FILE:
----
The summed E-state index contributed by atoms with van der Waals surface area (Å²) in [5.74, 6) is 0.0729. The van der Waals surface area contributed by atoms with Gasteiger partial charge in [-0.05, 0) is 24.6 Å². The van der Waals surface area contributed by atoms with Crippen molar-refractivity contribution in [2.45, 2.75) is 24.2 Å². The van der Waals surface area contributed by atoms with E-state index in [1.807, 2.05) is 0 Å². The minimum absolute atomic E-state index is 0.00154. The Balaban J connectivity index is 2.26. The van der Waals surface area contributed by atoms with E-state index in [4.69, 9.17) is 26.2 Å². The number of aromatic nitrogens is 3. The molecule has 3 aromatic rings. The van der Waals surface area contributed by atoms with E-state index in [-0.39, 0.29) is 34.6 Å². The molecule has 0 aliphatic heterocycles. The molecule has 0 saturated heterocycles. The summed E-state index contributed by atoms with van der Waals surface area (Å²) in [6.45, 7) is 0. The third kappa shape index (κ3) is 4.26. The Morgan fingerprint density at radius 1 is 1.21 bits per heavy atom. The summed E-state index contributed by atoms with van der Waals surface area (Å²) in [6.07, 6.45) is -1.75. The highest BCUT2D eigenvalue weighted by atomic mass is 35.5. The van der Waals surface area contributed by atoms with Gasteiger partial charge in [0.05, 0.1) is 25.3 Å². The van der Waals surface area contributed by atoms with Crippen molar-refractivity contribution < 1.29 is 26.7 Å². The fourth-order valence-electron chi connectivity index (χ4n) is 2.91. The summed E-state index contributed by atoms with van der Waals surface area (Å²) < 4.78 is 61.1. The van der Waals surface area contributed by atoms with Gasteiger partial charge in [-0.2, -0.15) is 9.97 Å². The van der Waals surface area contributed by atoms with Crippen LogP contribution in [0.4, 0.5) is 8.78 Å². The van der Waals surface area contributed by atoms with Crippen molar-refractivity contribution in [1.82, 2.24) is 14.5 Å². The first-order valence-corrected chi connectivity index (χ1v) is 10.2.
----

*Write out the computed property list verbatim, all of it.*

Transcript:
The summed E-state index contributed by atoms with van der Waals surface area (Å²) in [5.74, 6) is 0.0729. The van der Waals surface area contributed by atoms with Gasteiger partial charge in [-0.05, 0) is 24.6 Å². The van der Waals surface area contributed by atoms with Crippen molar-refractivity contribution in [2.45, 2.75) is 24.2 Å². The van der Waals surface area contributed by atoms with E-state index in [1.807, 2.05) is 0 Å². The minimum absolute atomic E-state index is 0.00154. The Balaban J connectivity index is 2.26. The van der Waals surface area contributed by atoms with E-state index in [4.69, 9.17) is 26.2 Å². The number of aromatic nitrogens is 3. The molecule has 3 aromatic rings. The van der Waals surface area contributed by atoms with E-state index in [-0.39, 0.29) is 34.6 Å². The molecule has 0 aliphatic heterocycles. The molecule has 0 saturated heterocycles. The summed E-state index contributed by atoms with van der Waals surface area (Å²) in [6.45, 7) is 0. The third kappa shape index (κ3) is 4.26. The Morgan fingerprint density at radius 1 is 1.21 bits per heavy atom. The summed E-state index contributed by atoms with van der Waals surface area (Å²) in [6.07, 6.45) is -1.75. The highest BCUT2D eigenvalue weighted by atomic mass is 35.5. The van der Waals surface area contributed by atoms with Gasteiger partial charge in [0.05, 0.1) is 25.3 Å². The van der Waals surface area contributed by atoms with Crippen molar-refractivity contribution < 1.29 is 26.7 Å². The fourth-order valence-electron chi connectivity index (χ4n) is 2.91. The summed E-state index contributed by atoms with van der Waals surface area (Å²) < 4.78 is 61.1. The van der Waals surface area contributed by atoms with Gasteiger partial charge in [-0.2, -0.15) is 9.97 Å². The van der Waals surface area contributed by atoms with Crippen LogP contribution in [0.4, 0.5) is 8.78 Å². The van der Waals surface area contributed by atoms with Crippen molar-refractivity contribution in [1.82, 2.24) is 14.5 Å². The first-order valence-corrected chi connectivity index (χ1v) is 10.2.